I've been wanting to write about my incredible hostess, Tiziana. She lived in Australia from age 6 to age 24, but other than that, this woman is all Italy. Even her time in Australia was as an Italian immigrant, hanging out mostly with other immigrants, Italian or otherwise. She speaks Australian-accented English very well, but her heart is in Italy.
And, she seems to have a zillion ways that Italy can help me be a better person.
The Bikini - First on the list, of course, is the bikini. But, here's the deal. We didn't go to zillion shops at a zillion malls and exhaust ourselves. We went to the main mall in her town, to the one swimsuit shop, tried on the few options in my size with colors and styles I liked, and picked one. She emphasizes simplicity and easy flow.
Cooking - I've now received lessons on how to cook risotto, pasta (so many varieties), tiramisu, lasagna, and a frittata. Tiziana's ability to combine the food, pick fresh ingredients, and time the addition of salt or herbs really teaches me so much. Just today, during the frittata lesson, she said to let the zuchinni cook out its own juices then add the salt when it's about half cooked. She put freegin' nutmeg...in a frittata. Just a bit and it tasted so wonderful. She also said that mint is a nice option but she didn't have fresh mint so she didn't add it...to a frittata. Am I right? It's gotta be fresh, healthy, and honored - all the food.
Tiny Cars - I'm just gonna say, Italians are great drivers. Are Americans? Certainly, at times. And, we're dealing with different challenges like huge freeways, hundreds of cars around us, and large, complicated interchanges. In Italy, what's so darn impressive is people's agility and ability to park and drive in extra small spaces. They just figure it out. There's no freeway built for F150s. And, beyond that, ancient cities barely fit cars at times. So, Tiziana can park on a dime, and share a narrow "shouldn't this be a one-way?" road. It's impressive.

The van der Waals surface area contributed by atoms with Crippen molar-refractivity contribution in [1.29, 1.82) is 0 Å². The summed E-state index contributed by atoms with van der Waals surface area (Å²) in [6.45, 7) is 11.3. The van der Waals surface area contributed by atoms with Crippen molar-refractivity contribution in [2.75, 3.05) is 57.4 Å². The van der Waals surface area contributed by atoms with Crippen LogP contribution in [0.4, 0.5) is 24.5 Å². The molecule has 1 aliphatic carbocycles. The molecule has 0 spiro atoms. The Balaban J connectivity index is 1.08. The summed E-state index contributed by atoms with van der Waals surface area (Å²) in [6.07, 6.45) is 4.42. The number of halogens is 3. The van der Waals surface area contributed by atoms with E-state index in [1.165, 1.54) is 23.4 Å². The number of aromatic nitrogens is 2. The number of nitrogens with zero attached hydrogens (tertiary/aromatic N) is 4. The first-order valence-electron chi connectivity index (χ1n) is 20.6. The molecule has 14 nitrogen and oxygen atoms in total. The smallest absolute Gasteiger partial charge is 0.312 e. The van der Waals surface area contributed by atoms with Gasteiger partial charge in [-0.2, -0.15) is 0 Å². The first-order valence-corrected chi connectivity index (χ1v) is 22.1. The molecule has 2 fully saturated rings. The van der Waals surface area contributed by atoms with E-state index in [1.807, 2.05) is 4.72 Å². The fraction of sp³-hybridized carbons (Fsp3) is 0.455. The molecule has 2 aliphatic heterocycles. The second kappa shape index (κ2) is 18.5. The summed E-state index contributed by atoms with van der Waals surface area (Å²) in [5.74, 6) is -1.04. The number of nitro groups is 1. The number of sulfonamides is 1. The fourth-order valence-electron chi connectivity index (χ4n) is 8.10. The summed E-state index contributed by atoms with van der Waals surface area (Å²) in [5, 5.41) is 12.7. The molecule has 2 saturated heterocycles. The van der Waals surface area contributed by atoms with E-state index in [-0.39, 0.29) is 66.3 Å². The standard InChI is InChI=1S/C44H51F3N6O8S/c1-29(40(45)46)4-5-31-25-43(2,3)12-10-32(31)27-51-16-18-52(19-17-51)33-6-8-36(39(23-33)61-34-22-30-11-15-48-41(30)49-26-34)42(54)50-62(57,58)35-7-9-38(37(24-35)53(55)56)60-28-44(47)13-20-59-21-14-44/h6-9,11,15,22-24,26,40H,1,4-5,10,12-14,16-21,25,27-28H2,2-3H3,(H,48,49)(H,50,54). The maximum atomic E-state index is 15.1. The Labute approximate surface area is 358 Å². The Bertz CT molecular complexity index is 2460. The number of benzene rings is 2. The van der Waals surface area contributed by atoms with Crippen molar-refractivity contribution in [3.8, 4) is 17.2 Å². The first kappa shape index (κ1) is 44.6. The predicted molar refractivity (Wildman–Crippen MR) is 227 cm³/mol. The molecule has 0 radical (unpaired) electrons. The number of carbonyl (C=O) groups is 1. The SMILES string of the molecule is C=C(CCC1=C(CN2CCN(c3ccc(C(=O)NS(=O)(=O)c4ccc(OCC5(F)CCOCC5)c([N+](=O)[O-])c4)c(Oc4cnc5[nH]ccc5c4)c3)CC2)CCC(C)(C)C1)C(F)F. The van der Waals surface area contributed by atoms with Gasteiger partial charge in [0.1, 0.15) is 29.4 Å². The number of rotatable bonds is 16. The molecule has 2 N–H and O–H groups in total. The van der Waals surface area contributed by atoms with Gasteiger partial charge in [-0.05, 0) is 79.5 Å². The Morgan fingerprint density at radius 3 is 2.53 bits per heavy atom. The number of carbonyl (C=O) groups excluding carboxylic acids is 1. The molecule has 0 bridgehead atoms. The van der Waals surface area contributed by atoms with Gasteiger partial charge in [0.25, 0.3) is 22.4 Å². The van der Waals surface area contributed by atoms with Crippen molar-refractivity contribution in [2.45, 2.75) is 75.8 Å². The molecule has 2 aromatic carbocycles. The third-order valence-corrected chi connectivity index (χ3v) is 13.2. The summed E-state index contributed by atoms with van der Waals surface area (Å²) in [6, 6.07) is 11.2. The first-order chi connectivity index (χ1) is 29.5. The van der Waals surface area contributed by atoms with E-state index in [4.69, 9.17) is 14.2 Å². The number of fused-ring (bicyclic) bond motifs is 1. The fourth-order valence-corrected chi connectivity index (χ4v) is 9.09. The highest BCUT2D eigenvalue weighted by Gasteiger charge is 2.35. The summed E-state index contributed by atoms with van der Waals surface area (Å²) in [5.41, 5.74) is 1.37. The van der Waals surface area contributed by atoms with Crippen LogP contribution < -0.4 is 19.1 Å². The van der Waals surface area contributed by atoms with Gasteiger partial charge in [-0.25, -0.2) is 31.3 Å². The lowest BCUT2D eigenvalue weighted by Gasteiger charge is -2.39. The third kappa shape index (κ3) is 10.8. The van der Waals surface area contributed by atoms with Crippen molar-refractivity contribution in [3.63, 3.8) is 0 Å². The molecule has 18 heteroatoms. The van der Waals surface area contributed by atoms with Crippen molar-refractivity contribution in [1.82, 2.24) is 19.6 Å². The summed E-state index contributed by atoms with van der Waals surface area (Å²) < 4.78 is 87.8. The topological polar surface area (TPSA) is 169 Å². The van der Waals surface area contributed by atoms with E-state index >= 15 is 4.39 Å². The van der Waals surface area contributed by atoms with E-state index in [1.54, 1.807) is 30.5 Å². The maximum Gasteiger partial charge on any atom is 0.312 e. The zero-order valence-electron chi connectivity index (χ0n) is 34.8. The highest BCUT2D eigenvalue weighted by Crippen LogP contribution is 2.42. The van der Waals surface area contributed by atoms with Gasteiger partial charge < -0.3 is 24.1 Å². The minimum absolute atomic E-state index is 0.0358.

Non! - Certain things are just a no. Having cream in a pasta sauce? Non! Grating cheese onto a pasta dish that has fish in it? Non! Drinking a cappuccino with dinner? Non! (So American!) Having milk in your coffee, other than a macchiato (marked) or a cappuccino after 1 pm? Non! We have no's as well in the States, but there is something about the adamancy and the chin-dropped head shake that communicates utter certainty that no further discussion shall be tolerated. Non!
Let's... - Italians include each other in activities more often. There is less individual or alone time. Maybe it's just me, since I love-ah alone-ah time-ah. But, do I? I've been more social and go-along-to-get-along and it's nice. Tiziana, her son, her daughter, her sister, it's no big deal for them to include me in their lives. And, it's no big deal for the people in their lives to include me in their lives. It's a more-the-merrier culture, certainly compared to my Seattle circle, where people search their schedules and sigh as they can't seem to fit in another thing. Tiziana includes me in lots of stuff and I appreciate it.
Go Slow - I can really use support here. I often say that I was "raised in a hurry." I am used to hurrying. We Americans, in general, rush really well. We multi-task. We jam in the activities and exhaust ourselves. Italians? Non! There is an uncool vibe with hurrying. What's pleasant and respectful is to enjoy the moment, go slowly, allow others to take there time, and be calm, as needed. It does wonders for the nervous system. I can't count the number of times Tiziana said to me, "Don't worry. No rush." Thanks, Tiziana!